1.  Seal the area

2.  Block all entries and exits from the area

3.  All schools, offices and other forms of public gathering have to remain closed

4. Restraints on the movement of vehicles

5. A building government or private will be used as a containment unit for isolating cases

6. All government officers of the said district will be at the disposal in order to achieve the containment measures.

Additionally, a few private labs have now been authorized to test despite the notification instructing otherwise. Any person, institution or organization violating regulations issued by the state government, he/she/it will be punished under Section 188 of the Indian Penal Code, 1860

Impact and other action were taken by the government

All companies except those of essential services have been directed to advise their employers to work from home. The Karnataka State Government has also issued a circular to employers directing them to grant COVID patients a paid leave of 28 days.

The onset of the disease has caused major economic repercussions. The IMF has officially declared a recession worse than in 2009. It has also put all contracts into jeopardy but the clause of Force Majeure should protect all parties who will not be able to perform the contract. Although this clause will only be applicable if implicitly mentioned in the contract. Normally used as a defense for the Act of God, war, earthquakes, etc., courts will examine whether the pandemic did affect the execution of the contract.

On 5th March Ministry of Health & Family Welfare advised people to avoid mass gatherings. On 11 March the center delegated power to the health ministry to intensify its preparedness to contain the outbreak. A 21 days lockdown was implemented on 24th March by the central government. They also implemented the Disaster Management act, 2005 to deal with the pandemic. The lockdown was further extended to 3rd May.


The lockdown despite its effects on the economy is seen as a good move since it has effectively reduced the number of cases than earlier predicted. Although some criticized its abrupt implementation which caused huge gatherings on the night of 23rd March, 2020. In spite of taking timely action, the government did not seem to have considered the repercussions of a lockdown on the daily wagers and people who work out of their home state.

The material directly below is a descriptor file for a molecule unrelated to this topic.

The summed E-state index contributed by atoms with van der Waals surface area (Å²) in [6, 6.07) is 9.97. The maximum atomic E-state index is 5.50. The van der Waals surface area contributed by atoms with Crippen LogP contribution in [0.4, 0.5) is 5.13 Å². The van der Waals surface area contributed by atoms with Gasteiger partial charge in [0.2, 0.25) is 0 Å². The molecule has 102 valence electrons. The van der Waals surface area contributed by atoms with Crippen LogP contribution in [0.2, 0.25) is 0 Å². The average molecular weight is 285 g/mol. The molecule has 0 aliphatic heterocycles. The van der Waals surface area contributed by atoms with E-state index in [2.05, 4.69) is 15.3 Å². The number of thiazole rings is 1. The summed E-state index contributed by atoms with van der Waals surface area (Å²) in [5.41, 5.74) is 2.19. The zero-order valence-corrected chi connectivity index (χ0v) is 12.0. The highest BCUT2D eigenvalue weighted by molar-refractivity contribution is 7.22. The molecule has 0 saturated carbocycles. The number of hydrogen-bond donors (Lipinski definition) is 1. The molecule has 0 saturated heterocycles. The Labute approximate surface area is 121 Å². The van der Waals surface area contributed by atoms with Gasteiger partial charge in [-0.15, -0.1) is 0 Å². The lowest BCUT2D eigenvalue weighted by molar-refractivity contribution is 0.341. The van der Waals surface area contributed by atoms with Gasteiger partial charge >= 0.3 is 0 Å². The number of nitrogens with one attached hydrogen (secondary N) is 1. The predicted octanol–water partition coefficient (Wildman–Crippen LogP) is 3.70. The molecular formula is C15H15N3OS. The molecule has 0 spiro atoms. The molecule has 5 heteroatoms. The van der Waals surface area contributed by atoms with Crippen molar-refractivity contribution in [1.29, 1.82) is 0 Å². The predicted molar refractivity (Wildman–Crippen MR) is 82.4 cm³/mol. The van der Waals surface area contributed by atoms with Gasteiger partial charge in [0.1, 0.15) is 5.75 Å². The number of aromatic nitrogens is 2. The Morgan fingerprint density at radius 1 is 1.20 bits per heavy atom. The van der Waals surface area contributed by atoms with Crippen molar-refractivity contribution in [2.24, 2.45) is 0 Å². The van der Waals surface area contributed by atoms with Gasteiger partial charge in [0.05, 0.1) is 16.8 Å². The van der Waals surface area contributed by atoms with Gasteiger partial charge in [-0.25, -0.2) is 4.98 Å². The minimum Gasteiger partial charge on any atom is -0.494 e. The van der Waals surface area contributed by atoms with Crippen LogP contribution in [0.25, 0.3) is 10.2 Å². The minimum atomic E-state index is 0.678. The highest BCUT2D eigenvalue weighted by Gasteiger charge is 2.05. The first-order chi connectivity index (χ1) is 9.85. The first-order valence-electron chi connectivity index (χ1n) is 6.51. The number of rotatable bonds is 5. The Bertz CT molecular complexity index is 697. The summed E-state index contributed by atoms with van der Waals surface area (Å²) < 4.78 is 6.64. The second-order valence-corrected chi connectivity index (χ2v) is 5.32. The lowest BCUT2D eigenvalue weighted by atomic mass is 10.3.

The epidemic also brought to our attention the unpreparedness of all nations to tackle such situations which have caused the death of nearly a million. Italy, one of the leading countries in healthcare happens to be one of the worst affected countries.

‘The Karnataka Epidemic Diseases, COVID-19 Regulations, 2020’ is seen a good move and other states seemed to have followed suit. Considering its population India should take special measures to update and advance its legislations and also for better implementation. We are using a pre-independence law as our defense in a time that is so technologically advanced.

“The views of the authors are personal

Frequently asked questions

What is the difference between a pandemic and an epidemic?

A pandemic is a disease which is spread over several countries unlike an epidemic which is generally local like the Nipah virus

What is the epidemic diseases act?

An act implemented by the British in the 19th century to curb the spread of bubonic plague prevalent during its rule in India

What are the restrictions included in the act?

One has to practice social distancing, all public places like schools, offices, malls, etc. will remain closed. There are restrictions regarding vehicular movement. There will be no interstate commutation. Districts which are serving as a hotspot have more restrictions

To whom will this be applicable?

Since the act mainly empowers the state to take necessary precautions this amendment will be applicable only to the state of Karnataka.

Sneha Kolluru
Hi, I'm Sneha Kolluru, A passion for politics, reading and endless arguing with people for the most frivolous things possible have led me to pursue law at Pune University. Combine that with a confusing combination of hyper energy and a dangerous obsession with tv series characters and you've most probably met my clone.